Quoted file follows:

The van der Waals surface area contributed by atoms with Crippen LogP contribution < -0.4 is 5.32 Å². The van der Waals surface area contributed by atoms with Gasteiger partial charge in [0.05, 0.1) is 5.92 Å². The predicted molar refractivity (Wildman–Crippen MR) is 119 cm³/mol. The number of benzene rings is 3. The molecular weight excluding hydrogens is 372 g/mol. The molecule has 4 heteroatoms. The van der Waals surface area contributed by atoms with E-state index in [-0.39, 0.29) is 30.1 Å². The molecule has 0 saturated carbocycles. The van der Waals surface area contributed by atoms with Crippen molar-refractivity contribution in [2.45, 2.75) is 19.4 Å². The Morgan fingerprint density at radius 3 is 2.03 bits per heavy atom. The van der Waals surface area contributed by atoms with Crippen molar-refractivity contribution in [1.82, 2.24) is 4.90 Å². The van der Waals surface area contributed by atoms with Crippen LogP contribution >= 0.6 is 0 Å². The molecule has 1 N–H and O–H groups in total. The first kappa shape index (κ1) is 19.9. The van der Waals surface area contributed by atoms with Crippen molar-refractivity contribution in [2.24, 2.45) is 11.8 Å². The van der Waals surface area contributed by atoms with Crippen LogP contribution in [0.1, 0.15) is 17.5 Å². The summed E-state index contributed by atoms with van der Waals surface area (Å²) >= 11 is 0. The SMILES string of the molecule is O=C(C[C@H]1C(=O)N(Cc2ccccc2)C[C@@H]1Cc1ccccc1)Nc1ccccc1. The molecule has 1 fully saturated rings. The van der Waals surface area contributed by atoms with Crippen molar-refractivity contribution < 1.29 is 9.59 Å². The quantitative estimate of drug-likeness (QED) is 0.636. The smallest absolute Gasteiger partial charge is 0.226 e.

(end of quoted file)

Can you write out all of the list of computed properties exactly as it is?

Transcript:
The van der Waals surface area contributed by atoms with Crippen LogP contribution < -0.4 is 5.32 Å². The van der Waals surface area contributed by atoms with Gasteiger partial charge in [0.05, 0.1) is 5.92 Å². The predicted molar refractivity (Wildman–Crippen MR) is 119 cm³/mol. The number of benzene rings is 3. The molecular weight excluding hydrogens is 372 g/mol. The molecule has 4 heteroatoms. The van der Waals surface area contributed by atoms with E-state index in [-0.39, 0.29) is 30.1 Å². The molecule has 0 saturated carbocycles. The van der Waals surface area contributed by atoms with Crippen molar-refractivity contribution in [2.45, 2.75) is 19.4 Å². The Morgan fingerprint density at radius 3 is 2.03 bits per heavy atom. The van der Waals surface area contributed by atoms with Crippen molar-refractivity contribution in [1.82, 2.24) is 4.90 Å². The van der Waals surface area contributed by atoms with Crippen LogP contribution >= 0.6 is 0 Å². The molecule has 1 N–H and O–H groups in total. The first kappa shape index (κ1) is 19.9. The van der Waals surface area contributed by atoms with Crippen molar-refractivity contribution in [2.24, 2.45) is 11.8 Å². The van der Waals surface area contributed by atoms with Crippen LogP contribution in [0.1, 0.15) is 17.5 Å². The summed E-state index contributed by atoms with van der Waals surface area (Å²) >= 11 is 0. The SMILES string of the molecule is O=C(C[C@H]1C(=O)N(Cc2ccccc2)C[C@@H]1Cc1ccccc1)Nc1ccccc1. The molecule has 1 fully saturated rings. The van der Waals surface area contributed by atoms with Crippen molar-refractivity contribution < 1.29 is 9.59 Å². The quantitative estimate of drug-likeness (QED) is 0.636. The smallest absolute Gasteiger partial charge is 0.226 e.